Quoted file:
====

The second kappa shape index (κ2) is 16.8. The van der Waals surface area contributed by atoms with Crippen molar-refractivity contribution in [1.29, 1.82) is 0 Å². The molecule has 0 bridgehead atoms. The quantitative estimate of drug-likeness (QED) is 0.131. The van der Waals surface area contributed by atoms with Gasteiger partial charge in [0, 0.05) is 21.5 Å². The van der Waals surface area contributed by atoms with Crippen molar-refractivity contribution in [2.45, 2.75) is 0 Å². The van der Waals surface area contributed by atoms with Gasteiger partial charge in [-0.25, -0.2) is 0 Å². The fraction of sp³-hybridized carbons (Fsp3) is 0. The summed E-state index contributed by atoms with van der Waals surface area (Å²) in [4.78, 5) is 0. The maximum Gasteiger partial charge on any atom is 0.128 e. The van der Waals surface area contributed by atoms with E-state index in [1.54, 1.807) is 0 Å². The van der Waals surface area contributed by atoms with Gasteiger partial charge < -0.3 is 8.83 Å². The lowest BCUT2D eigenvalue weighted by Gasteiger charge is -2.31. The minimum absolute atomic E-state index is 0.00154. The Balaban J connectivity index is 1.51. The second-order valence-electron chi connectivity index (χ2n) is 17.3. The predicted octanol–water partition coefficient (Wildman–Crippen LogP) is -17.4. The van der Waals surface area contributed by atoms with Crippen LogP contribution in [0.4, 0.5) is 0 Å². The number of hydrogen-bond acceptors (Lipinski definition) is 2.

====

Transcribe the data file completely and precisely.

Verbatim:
The second kappa shape index (κ2) is 16.8. The van der Waals surface area contributed by atoms with Crippen molar-refractivity contribution in [1.29, 1.82) is 0 Å². The molecule has 0 bridgehead atoms. The quantitative estimate of drug-likeness (QED) is 0.131. The van der Waals surface area contributed by atoms with Gasteiger partial charge in [0, 0.05) is 21.5 Å². The van der Waals surface area contributed by atoms with Crippen molar-refractivity contribution in [2.45, 2.75) is 0 Å². The van der Waals surface area contributed by atoms with Gasteiger partial charge in [-0.25, -0.2) is 0 Å². The fraction of sp³-hybridized carbons (Fsp3) is 0. The summed E-state index contributed by atoms with van der Waals surface area (Å²) in [4.78, 5) is 0. The maximum Gasteiger partial charge on any atom is 0.128 e. The van der Waals surface area contributed by atoms with E-state index in [1.54, 1.807) is 0 Å². The van der Waals surface area contributed by atoms with Gasteiger partial charge < -0.3 is 8.83 Å². The lowest BCUT2D eigenvalue weighted by Gasteiger charge is -2.31. The minimum absolute atomic E-state index is 0.00154. The Balaban J connectivity index is 1.51. The second-order valence-electron chi connectivity index (χ2n) is 17.3. The predicted octanol–water partition coefficient (Wildman–Crippen LogP) is -17.4. The van der Waals surface area contributed by atoms with Crippen LogP contribution in [0.4, 0.5) is 0 Å². The number of hydrogen-bond acceptors (Lipinski definition) is 2.